OSAKA Japán – It was an important afternoon for Mexican scientist Christian Peñaloza, back in 2017 when he closed a deal with the University of Osaka, the second most important in Japan: “They want our project,” he said emotionally.
Christian story is one of those that are sad and at the same time happy. His project was rejected in Mexico multiple times, but today his company, MIRAI INNOVATION, exports to the other side of the world.
Christian earned a doctorate in Japan and has been perfecting AURA, a device that processes signals from the brain, muscles and heart and converts them into concrete actions. “We are collaborating with a researcher at UNAM who is developing a hand prosthesis with our software, so that people, just by thinking, can move the extremity” he explains.
Recently his research was popularized around the world by a video in which a person moves a third robotic arm only with his mind, while with his hands he balances a ball on a tray. “People can handle “three” arms at the same time,” N+1 media reported.
His system can be used in various industries, in medical rehabilitation so that patients can, for example, control a prosthesis or a wheelchair with their minds. Also, with AURA users could play video games without using a control: just with their thoughts.
In Europe this technology costs 15 or 16 thousand dollars (almost 300 thousand pesos), but Christian managed to lower prices for the Mexican market: “We managed to reduce them to 3 thousand 500 dollars (65 thousand pesos). This makes it more accessible for research centers and universities”. Christian explains.
The system that Christian developed looks like a box with several cables: these are the electrodes that are connected to a cap or in the muscles to detect brain signals and muscle impulses. The information is sent to a computer, where you can see the activity of the brain or body.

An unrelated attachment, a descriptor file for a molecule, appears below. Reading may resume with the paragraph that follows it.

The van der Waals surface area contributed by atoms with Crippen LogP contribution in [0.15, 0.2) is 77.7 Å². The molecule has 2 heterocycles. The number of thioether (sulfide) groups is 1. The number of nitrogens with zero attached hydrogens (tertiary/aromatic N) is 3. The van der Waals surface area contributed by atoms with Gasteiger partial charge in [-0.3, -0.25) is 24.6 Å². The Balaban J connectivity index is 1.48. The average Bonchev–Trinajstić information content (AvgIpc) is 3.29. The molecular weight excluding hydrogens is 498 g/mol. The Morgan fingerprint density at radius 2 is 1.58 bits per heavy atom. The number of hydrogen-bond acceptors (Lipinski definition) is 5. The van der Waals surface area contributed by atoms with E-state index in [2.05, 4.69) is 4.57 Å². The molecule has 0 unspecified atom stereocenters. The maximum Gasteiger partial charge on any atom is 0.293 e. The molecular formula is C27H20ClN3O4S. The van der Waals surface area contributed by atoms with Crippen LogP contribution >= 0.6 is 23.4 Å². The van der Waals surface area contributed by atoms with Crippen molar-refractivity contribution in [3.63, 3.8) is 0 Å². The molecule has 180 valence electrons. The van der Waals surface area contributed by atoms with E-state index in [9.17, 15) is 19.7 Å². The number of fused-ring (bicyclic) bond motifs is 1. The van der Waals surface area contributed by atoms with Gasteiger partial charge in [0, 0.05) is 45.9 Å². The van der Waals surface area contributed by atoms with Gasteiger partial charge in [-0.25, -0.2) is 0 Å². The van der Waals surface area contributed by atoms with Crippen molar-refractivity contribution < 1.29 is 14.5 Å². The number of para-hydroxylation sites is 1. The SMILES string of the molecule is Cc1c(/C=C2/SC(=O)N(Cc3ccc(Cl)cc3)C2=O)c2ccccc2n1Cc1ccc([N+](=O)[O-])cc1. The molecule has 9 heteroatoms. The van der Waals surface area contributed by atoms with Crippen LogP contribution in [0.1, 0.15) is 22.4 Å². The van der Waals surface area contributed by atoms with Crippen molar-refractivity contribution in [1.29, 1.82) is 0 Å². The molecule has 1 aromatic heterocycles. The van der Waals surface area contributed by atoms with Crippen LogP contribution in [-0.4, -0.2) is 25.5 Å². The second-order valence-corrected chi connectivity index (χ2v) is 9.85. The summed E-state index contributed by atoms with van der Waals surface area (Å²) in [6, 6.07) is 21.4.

Similar advances already exist in other countries in the field of neurotechnology: “Facebook is working to get people to write with their thoughts. Nissan announced a car that receives brain signals to prevent accidents. Very important players are betting on this. It’s the future,” Christian says.
However, scientists believe that the same thing does not happen in Mexico and Latin America and attributes the delay to two factors: low investment in science, and the lack of tools for technological development: “Generally these are promoted in technologically positioned countries such as Japan, the United States and Germany, but they take time to reach Mexico, and that causes a delay to us,” he says.
In Mexico under Lopez Obrador´s government, all scholarships to study abroad have been canceled under presidential orders. AMLO claims that people who leave Mexico to study some place else are “tourists”.
Currently under the presidency of Lopez Obrador, most of CONACYT´s support for science and technology is none existent. Other countries such as the United States invests 3% of its Gross Domestic Product (GDP) in research and development. This is equivalent to 20% of the GDP of all Latin American countries as a whole. To be a competitive region it would have to invest a quarter or fifth of its GDP, according to a study by UNAM’s Faculty of Sciences.
Christian studied a master’s degree in Robotics and Artificial Intelligence and a doctorate in Cognitive Neuroscience applied to Robotics in Japan, but getting there was not easy. After the Mexican government refused him a scholarship, thanks to the help of his parents and with his own savings he traveled to Japan, where he worked temporarily in a restaurant to subsidize his expenses.